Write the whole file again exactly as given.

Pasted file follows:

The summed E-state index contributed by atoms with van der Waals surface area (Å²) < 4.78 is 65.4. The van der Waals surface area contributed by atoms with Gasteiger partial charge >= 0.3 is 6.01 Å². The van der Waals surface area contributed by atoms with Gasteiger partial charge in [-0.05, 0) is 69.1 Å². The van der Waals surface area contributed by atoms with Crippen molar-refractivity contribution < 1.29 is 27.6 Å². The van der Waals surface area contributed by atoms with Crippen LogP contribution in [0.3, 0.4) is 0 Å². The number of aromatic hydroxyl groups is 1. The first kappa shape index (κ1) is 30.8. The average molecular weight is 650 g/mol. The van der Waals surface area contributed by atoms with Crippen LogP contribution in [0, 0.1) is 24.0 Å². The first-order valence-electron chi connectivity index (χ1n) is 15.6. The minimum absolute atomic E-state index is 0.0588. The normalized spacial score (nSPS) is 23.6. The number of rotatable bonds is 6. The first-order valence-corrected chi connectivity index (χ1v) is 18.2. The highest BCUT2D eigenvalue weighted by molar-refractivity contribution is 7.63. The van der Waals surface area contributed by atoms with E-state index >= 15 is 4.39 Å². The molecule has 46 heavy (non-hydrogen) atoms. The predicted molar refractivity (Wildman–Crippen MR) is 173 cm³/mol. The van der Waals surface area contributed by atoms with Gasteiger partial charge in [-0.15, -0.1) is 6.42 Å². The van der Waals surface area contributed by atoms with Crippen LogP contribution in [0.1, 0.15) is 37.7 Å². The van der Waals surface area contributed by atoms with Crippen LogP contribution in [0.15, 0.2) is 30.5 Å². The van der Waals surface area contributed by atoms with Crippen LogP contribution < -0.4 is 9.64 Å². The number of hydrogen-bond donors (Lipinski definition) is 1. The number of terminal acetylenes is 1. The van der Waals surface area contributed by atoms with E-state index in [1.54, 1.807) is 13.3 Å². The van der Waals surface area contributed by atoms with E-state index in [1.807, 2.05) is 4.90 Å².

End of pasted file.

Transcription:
The summed E-state index contributed by atoms with van der Waals surface area (Å²) < 4.78 is 65.4. The van der Waals surface area contributed by atoms with Gasteiger partial charge >= 0.3 is 6.01 Å². The van der Waals surface area contributed by atoms with Gasteiger partial charge in [-0.05, 0) is 69.1 Å². The van der Waals surface area contributed by atoms with Crippen molar-refractivity contribution < 1.29 is 27.6 Å². The van der Waals surface area contributed by atoms with Crippen LogP contribution in [0.3, 0.4) is 0 Å². The number of aromatic hydroxyl groups is 1. The first kappa shape index (κ1) is 30.8. The average molecular weight is 650 g/mol. The van der Waals surface area contributed by atoms with Crippen LogP contribution in [0, 0.1) is 24.0 Å². The first-order valence-electron chi connectivity index (χ1n) is 15.6. The minimum absolute atomic E-state index is 0.0588. The normalized spacial score (nSPS) is 23.6. The number of rotatable bonds is 6. The first-order valence-corrected chi connectivity index (χ1v) is 18.2. The highest BCUT2D eigenvalue weighted by molar-refractivity contribution is 7.63. The van der Waals surface area contributed by atoms with E-state index >= 15 is 4.39 Å². The molecule has 46 heavy (non-hydrogen) atoms. The predicted molar refractivity (Wildman–Crippen MR) is 173 cm³/mol. The van der Waals surface area contributed by atoms with Gasteiger partial charge in [-0.15, -0.1) is 6.42 Å². The van der Waals surface area contributed by atoms with Crippen LogP contribution in [0.1, 0.15) is 37.7 Å². The van der Waals surface area contributed by atoms with Crippen LogP contribution in [0.15, 0.2) is 30.5 Å². The van der Waals surface area contributed by atoms with Crippen LogP contribution < -0.4 is 9.64 Å². The number of hydrogen-bond donors (Lipinski definition) is 1. The number of terminal acetylenes is 1. The van der Waals surface area contributed by atoms with E-state index in [1.54, 1.807) is 13.3 Å². The van der Waals surface area contributed by atoms with E-state index in [1.807, 2.05) is 4.90 Å².